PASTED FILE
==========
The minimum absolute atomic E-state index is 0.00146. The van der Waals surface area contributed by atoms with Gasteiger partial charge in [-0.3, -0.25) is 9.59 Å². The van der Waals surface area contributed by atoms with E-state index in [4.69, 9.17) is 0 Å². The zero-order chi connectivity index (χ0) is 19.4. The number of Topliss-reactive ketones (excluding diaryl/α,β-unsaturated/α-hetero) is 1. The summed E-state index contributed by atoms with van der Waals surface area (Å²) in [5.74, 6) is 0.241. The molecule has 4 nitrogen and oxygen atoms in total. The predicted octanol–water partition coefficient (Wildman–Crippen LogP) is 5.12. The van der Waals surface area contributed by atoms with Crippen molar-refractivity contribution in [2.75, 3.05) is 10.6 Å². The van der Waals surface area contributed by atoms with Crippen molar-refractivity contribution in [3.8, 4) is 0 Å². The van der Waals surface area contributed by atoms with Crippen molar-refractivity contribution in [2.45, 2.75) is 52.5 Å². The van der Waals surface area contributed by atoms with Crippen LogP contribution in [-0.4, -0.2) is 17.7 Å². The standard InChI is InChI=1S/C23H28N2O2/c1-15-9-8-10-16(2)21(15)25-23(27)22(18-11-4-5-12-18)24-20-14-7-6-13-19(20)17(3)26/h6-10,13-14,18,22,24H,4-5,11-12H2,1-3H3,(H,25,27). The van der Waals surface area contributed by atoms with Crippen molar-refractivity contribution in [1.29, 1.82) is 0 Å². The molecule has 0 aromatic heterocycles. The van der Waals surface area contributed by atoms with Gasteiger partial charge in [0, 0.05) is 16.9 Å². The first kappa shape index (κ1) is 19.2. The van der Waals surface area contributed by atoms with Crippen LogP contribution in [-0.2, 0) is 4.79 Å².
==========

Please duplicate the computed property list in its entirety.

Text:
The minimum absolute atomic E-state index is 0.00146. The van der Waals surface area contributed by atoms with Gasteiger partial charge in [-0.3, -0.25) is 9.59 Å². The van der Waals surface area contributed by atoms with E-state index in [4.69, 9.17) is 0 Å². The zero-order chi connectivity index (χ0) is 19.4. The number of Topliss-reactive ketones (excluding diaryl/α,β-unsaturated/α-hetero) is 1. The summed E-state index contributed by atoms with van der Waals surface area (Å²) in [5.74, 6) is 0.241. The molecule has 4 nitrogen and oxygen atoms in total. The predicted octanol–water partition coefficient (Wildman–Crippen LogP) is 5.12. The van der Waals surface area contributed by atoms with Crippen molar-refractivity contribution in [2.75, 3.05) is 10.6 Å². The van der Waals surface area contributed by atoms with Crippen molar-refractivity contribution in [3.8, 4) is 0 Å². The van der Waals surface area contributed by atoms with Crippen molar-refractivity contribution in [2.45, 2.75) is 52.5 Å². The van der Waals surface area contributed by atoms with Crippen LogP contribution in [-0.4, -0.2) is 17.7 Å². The standard InChI is InChI=1S/C23H28N2O2/c1-15-9-8-10-16(2)21(15)25-23(27)22(18-11-4-5-12-18)24-20-14-7-6-13-19(20)17(3)26/h6-10,13-14,18,22,24H,4-5,11-12H2,1-3H3,(H,25,27). The van der Waals surface area contributed by atoms with Crippen molar-refractivity contribution in [1.29, 1.82) is 0 Å². The molecule has 0 aromatic heterocycles. The van der Waals surface area contributed by atoms with Gasteiger partial charge in [0, 0.05) is 16.9 Å². The first kappa shape index (κ1) is 19.2. The van der Waals surface area contributed by atoms with Crippen LogP contribution in [-0.2, 0) is 4.79 Å².